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Jaguar To Build Another 9 XKSS

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  • paulmcmillan
    Rank 5 Registered User
    • Jan 2000
    • 2650

    Jaguar To Build Another 9 XKSS

    http://edition.cnn.com/2016/03/24/au...w-jaguar-xkss/


    Now if only we can convince Jaguar to build limited edition Spitfire and Lancasters and from their Castle Bromwich site ?

    Were any damaged during production where gaps in C/N exist ?
    Weather - Fair with cloudy patches, clear by early evening.
  • Mike J
    Senior Member
    • Jan 2000
    • 3241

    #2
    Originally posted by paulmcmillan View Post
    Were any damaged during production where gaps in C/N exist ?
    Why would that be necessary? There are still plenty of Tesco bags full of corroded, mangled shards of aluminium dug from muddy fields in existence, in order to to give identities and legitimacy to newly-build airframes.

    Comment

    • Sabrejet
      Rank 5 Registered User
      • Mar 2010
      • 1756

      #3
      Hear hear! However I did assume Post #1 was tongue-in-cheek...
      Last edited by Peter; 26th March 2016, 22:11. Reason: See rules regarding Quote use

      Comment

      • 1batfastard
        Rank 5 Registered User
        • Jan 2013
        • 3424

        #4
        Hi All,
        While I love the idea of these continuation builds at the same time I can't help thinking they are just cash cows and making money on the rarity of whatever vehicle they will produce, even possibly reducing the whatever original rare vehicles value or am I being to cynical ?

        Geoff.

        Comment

        • jeepman
          infrequent poster now
          • Apr 2004
          • 1982

          #5
          Originally posted by paulmcmillan View Post
          http://edition.cnn.com/2016/03/24/au...w-jaguar-xkss/


          Now if only we can convince Jaguar to build limited edition Spitfire and Lancasters and from their Castle Bromwich site ?

          Were any damaged during production where gaps in C/N exist ?
          Funny how Jaguar keep finding unused blocks of chassis numbers - the programme about the run of Lightweight E types was shown again recently . I seem to remember that one or two experten were slightly sniffy about the new builds
          JM

          Comment

          • Junk Collector
            Rank 5 Registered User
            • Aug 2006
            • 1464

            #6
            More Mk3 Spitfires please, so sick of the others, I have a data plate for one
            Attached Files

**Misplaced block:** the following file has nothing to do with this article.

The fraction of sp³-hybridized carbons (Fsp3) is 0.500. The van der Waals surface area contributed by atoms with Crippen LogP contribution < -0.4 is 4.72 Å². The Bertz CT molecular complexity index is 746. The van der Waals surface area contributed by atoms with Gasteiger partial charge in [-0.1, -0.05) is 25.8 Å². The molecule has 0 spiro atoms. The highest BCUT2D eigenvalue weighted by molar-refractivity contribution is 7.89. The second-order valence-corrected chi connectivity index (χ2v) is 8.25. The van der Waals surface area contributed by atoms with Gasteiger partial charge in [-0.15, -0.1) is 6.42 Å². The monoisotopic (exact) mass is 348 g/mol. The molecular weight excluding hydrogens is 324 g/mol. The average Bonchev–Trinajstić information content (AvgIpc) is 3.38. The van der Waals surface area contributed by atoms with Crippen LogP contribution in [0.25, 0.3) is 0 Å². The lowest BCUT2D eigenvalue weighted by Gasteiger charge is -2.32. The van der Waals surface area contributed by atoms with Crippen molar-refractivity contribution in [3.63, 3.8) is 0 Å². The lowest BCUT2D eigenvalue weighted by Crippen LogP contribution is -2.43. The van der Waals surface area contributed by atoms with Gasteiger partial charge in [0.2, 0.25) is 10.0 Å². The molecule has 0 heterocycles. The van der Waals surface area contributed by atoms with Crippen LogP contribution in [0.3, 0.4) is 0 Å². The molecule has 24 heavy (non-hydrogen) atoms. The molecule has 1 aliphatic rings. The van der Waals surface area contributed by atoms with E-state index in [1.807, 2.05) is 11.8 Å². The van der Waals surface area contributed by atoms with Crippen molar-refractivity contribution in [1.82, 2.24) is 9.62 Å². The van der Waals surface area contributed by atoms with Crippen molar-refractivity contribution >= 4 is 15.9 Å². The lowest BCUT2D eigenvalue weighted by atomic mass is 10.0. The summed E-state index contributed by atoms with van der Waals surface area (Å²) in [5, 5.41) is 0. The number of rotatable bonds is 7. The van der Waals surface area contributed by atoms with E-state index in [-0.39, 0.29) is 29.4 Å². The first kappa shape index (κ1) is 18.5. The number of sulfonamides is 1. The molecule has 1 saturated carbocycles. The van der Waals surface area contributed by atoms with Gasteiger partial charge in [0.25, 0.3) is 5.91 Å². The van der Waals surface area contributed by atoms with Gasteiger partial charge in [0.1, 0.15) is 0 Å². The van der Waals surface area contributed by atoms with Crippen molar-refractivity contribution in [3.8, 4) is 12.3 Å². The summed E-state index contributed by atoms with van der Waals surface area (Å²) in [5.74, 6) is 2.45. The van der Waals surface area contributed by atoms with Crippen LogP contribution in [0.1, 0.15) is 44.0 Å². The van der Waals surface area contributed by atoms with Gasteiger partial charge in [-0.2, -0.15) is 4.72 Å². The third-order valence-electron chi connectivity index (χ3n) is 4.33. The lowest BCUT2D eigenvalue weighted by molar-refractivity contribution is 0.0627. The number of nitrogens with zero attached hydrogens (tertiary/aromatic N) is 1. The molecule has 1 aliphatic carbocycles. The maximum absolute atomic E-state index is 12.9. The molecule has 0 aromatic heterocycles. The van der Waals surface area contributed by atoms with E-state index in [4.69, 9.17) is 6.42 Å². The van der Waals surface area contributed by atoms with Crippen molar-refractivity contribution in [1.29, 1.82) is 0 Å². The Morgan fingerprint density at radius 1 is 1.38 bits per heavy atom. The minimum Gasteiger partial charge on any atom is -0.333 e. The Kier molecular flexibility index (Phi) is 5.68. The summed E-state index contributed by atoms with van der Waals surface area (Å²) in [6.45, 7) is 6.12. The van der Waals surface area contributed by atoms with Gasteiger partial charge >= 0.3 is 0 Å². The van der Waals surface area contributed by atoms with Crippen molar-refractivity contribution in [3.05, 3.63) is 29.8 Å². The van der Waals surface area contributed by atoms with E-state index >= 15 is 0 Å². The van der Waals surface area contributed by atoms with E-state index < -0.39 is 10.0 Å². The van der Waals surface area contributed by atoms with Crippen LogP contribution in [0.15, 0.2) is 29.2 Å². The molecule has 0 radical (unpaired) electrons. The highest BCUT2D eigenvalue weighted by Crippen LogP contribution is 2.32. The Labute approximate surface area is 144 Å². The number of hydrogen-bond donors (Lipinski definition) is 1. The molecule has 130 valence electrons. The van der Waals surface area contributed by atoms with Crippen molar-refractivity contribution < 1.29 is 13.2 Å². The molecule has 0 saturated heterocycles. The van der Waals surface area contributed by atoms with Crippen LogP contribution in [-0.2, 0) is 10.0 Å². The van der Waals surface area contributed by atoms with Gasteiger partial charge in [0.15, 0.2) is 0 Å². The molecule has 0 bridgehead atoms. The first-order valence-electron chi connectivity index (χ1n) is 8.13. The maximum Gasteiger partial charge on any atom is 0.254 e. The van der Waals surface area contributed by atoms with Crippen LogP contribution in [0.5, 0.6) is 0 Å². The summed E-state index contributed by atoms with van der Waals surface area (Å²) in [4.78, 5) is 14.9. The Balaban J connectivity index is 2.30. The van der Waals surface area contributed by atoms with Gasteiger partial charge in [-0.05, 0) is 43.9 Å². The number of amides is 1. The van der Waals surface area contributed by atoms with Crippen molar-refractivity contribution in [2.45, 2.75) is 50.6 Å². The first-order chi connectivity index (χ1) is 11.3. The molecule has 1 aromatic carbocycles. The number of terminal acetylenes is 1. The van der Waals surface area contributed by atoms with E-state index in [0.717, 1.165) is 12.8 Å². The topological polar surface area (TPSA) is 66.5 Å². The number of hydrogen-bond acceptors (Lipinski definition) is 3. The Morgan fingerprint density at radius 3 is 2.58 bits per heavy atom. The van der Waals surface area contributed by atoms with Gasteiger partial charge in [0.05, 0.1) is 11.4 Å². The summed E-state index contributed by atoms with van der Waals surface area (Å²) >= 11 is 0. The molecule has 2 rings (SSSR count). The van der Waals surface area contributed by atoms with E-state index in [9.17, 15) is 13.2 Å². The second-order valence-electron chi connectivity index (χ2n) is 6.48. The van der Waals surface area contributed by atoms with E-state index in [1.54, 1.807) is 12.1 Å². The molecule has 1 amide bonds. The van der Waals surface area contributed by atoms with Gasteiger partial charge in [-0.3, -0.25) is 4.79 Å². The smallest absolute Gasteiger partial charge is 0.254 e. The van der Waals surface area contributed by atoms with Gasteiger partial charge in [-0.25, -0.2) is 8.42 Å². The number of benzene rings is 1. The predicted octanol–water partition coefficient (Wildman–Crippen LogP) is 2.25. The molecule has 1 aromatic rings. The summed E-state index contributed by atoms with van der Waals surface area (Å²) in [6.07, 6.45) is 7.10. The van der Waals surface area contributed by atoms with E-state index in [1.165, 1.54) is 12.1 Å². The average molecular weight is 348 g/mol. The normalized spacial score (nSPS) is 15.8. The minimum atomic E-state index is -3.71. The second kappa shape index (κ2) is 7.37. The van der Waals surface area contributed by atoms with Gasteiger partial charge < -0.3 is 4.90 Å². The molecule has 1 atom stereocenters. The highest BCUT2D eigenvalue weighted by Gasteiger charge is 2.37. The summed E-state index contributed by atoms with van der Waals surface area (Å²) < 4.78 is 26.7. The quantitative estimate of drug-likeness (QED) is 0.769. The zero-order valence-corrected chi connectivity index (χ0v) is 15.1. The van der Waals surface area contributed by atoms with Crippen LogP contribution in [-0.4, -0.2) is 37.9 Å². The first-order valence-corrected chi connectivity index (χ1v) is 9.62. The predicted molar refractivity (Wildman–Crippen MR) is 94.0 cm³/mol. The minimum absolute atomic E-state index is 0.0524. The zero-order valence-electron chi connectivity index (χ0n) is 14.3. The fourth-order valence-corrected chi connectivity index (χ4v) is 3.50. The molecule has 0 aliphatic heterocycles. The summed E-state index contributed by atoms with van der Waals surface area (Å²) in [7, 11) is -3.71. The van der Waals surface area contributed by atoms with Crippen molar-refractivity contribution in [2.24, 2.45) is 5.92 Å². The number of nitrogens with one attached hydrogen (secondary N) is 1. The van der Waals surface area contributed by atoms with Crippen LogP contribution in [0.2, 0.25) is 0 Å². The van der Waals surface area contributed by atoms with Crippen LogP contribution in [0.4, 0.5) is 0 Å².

Officially now a pensioner

            Comment

            • Sabrejet
              Rank 5 Registered User
              • Mar 2010
              • 1756

              #7
              Originally posted by 1batfastard View Post
              Hi All,
              While I love the idea of these continuation builds at the same time I can't help thinking they are just cash cows and making money on the rarity of whatever vehicle they will produce, even possibly reducing the whatever original rare vehicles value or am I being to cynical ?

              Geoff.
              It doesn't seem to work that way: there are plenty of GTO 'toolroom' copies but prices for originals and replicas keeps rising. Ditto pontoon-fender Testa Rossas and Aston DB4GT Zagatos.

              What Jaguar is doing in nothing new and gives us a chance of seeing (in the case of the E-Type Lightweights rather than the XKSS) period-correct cars racing in anger, where the originals are becoming too risky to race. More power to their elbow I say.

              Last week's Goodwood Member's Meeting contained a great many cars "...of various provenance" as commentator Marcus Pye nicely put it. I doubt many noticed.

              Difficult to see where Jaguar would go now though: XJ13 maybe?

              Comment

              • 1batfastard
                Rank 5 Registered User
                • Jan 2013
                • 3424

                #8
                Hi All,
                Sabrejet,
                Like I wrote it is nice but and if as you say it does not affect the original survivor cars value then keep at it, one problem with that I just wondered would there then be a glut of them if customers asked for more or would they be regarded as the next generation and accepted for that ?

                What about a nice modern 24v Dolomite Sprint always the Dolomites the smell in my 1850 was lovely it was like wearing a sofa every time I drove it.....

                Geoff.

                Comment